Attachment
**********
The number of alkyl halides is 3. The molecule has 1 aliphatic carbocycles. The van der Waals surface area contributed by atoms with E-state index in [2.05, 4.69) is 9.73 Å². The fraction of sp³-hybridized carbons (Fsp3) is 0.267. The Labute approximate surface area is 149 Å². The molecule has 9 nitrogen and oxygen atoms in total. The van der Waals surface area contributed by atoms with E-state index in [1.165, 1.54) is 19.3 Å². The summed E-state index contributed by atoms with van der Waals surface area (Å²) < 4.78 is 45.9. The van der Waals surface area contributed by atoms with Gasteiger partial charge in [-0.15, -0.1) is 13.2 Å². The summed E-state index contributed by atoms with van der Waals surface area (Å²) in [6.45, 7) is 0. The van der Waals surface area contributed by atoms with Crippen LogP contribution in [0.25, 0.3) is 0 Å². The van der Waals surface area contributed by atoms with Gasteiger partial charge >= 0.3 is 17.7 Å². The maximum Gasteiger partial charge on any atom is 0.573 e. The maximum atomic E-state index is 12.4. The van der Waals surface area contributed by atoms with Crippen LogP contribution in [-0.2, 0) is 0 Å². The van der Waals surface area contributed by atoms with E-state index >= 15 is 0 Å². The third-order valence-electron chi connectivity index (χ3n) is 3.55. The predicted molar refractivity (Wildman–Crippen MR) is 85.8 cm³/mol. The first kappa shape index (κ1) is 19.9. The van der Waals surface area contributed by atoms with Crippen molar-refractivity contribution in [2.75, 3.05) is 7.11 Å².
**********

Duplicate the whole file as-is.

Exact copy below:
The number of alkyl halides is 3. The molecule has 1 aliphatic carbocycles. The van der Waals surface area contributed by atoms with E-state index in [2.05, 4.69) is 9.73 Å². The fraction of sp³-hybridized carbons (Fsp3) is 0.267. The Labute approximate surface area is 149 Å². The molecule has 9 nitrogen and oxygen atoms in total. The van der Waals surface area contributed by atoms with E-state index in [1.165, 1.54) is 19.3 Å². The summed E-state index contributed by atoms with van der Waals surface area (Å²) < 4.78 is 45.9. The van der Waals surface area contributed by atoms with Gasteiger partial charge in [-0.15, -0.1) is 13.2 Å². The summed E-state index contributed by atoms with van der Waals surface area (Å²) in [6.45, 7) is 0. The van der Waals surface area contributed by atoms with Crippen LogP contribution in [0.25, 0.3) is 0 Å². The van der Waals surface area contributed by atoms with Gasteiger partial charge >= 0.3 is 17.7 Å². The maximum Gasteiger partial charge on any atom is 0.573 e. The maximum atomic E-state index is 12.4. The van der Waals surface area contributed by atoms with Crippen LogP contribution in [-0.2, 0) is 0 Å². The van der Waals surface area contributed by atoms with E-state index >= 15 is 0 Å². The third-order valence-electron chi connectivity index (χ3n) is 3.55. The predicted molar refractivity (Wildman–Crippen MR) is 85.8 cm³/mol. The first kappa shape index (κ1) is 19.9. The van der Waals surface area contributed by atoms with Crippen molar-refractivity contribution in [2.75, 3.05) is 7.11 Å².